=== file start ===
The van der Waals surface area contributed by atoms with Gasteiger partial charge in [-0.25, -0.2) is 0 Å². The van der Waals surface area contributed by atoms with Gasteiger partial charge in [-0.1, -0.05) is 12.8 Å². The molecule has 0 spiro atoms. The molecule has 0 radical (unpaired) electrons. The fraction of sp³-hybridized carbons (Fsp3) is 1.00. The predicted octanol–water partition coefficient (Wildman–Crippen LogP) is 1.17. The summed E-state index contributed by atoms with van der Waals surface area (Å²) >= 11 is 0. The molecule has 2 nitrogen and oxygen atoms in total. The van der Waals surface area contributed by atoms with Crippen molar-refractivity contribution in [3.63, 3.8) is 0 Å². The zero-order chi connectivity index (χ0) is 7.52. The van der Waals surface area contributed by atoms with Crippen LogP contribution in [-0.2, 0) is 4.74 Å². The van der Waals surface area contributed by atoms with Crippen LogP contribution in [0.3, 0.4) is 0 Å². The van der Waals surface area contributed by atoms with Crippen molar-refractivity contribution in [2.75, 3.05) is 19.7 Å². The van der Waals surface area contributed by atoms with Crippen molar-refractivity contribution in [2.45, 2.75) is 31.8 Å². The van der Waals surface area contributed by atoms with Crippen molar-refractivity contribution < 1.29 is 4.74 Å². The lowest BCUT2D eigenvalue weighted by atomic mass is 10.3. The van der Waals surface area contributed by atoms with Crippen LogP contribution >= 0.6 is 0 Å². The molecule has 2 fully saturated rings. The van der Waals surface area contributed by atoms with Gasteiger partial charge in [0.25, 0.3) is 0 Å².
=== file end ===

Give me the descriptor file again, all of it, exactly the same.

The van der Waals surface area contributed by atoms with Gasteiger partial charge in [-0.25, -0.2) is 0 Å². The van der Waals surface area contributed by atoms with Gasteiger partial charge in [-0.1, -0.05) is 12.8 Å². The molecule has 0 spiro atoms. The molecule has 0 radical (unpaired) electrons. The fraction of sp³-hybridized carbons (Fsp3) is 1.00. The predicted octanol–water partition coefficient (Wildman–Crippen LogP) is 1.17. The summed E-state index contributed by atoms with van der Waals surface area (Å²) >= 11 is 0. The molecule has 2 nitrogen and oxygen atoms in total. The van der Waals surface area contributed by atoms with Crippen molar-refractivity contribution in [3.63, 3.8) is 0 Å². The zero-order chi connectivity index (χ0) is 7.52. The van der Waals surface area contributed by atoms with Crippen LogP contribution in [-0.2, 0) is 4.74 Å². The van der Waals surface area contributed by atoms with Crippen LogP contribution in [0.3, 0.4) is 0 Å². The van der Waals surface area contributed by atoms with Crippen molar-refractivity contribution in [2.75, 3.05) is 19.7 Å². The van der Waals surface area contributed by atoms with Crippen molar-refractivity contribution in [2.45, 2.75) is 31.8 Å². The van der Waals surface area contributed by atoms with Crippen molar-refractivity contribution < 1.29 is 4.74 Å². The lowest BCUT2D eigenvalue weighted by atomic mass is 10.3. The van der Waals surface area contributed by atoms with Crippen LogP contribution >= 0.6 is 0 Å². The molecule has 2 fully saturated rings. The van der Waals surface area contributed by atoms with Gasteiger partial charge in [0.25, 0.3) is 0 Å².